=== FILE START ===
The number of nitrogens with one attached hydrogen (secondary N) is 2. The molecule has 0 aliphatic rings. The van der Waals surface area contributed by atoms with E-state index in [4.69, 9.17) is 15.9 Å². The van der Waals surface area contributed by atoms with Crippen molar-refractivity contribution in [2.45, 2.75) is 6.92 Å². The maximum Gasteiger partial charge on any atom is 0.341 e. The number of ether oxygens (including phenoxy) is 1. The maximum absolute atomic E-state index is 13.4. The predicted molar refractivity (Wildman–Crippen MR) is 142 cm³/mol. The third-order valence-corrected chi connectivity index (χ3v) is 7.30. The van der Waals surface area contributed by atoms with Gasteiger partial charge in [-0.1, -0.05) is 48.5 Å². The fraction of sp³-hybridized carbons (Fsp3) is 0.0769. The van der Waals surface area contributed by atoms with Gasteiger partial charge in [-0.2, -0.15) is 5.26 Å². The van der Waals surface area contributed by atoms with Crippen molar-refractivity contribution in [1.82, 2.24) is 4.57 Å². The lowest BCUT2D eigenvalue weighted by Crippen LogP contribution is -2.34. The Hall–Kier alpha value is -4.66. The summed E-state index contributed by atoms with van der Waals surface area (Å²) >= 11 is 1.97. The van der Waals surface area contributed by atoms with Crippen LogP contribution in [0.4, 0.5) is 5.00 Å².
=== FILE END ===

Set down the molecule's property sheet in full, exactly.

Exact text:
The number of nitrogens with one attached hydrogen (secondary N) is 2. The molecule has 0 aliphatic rings. The van der Waals surface area contributed by atoms with E-state index in [4.69, 9.17) is 15.9 Å². The van der Waals surface area contributed by atoms with Crippen molar-refractivity contribution in [2.45, 2.75) is 6.92 Å². The maximum Gasteiger partial charge on any atom is 0.341 e. The number of ether oxygens (including phenoxy) is 1. The maximum absolute atomic E-state index is 13.4. The predicted molar refractivity (Wildman–Crippen MR) is 142 cm³/mol. The third-order valence-corrected chi connectivity index (χ3v) is 7.30. The van der Waals surface area contributed by atoms with Gasteiger partial charge in [-0.1, -0.05) is 48.5 Å². The fraction of sp³-hybridized carbons (Fsp3) is 0.0769. The van der Waals surface area contributed by atoms with Gasteiger partial charge in [-0.2, -0.15) is 5.26 Å². The van der Waals surface area contributed by atoms with Crippen molar-refractivity contribution in [1.82, 2.24) is 4.57 Å². The lowest BCUT2D eigenvalue weighted by Crippen LogP contribution is -2.34. The Hall–Kier alpha value is -4.66. The summed E-state index contributed by atoms with van der Waals surface area (Å²) >= 11 is 1.97. The van der Waals surface area contributed by atoms with Crippen LogP contribution in [0.4, 0.5) is 5.00 Å².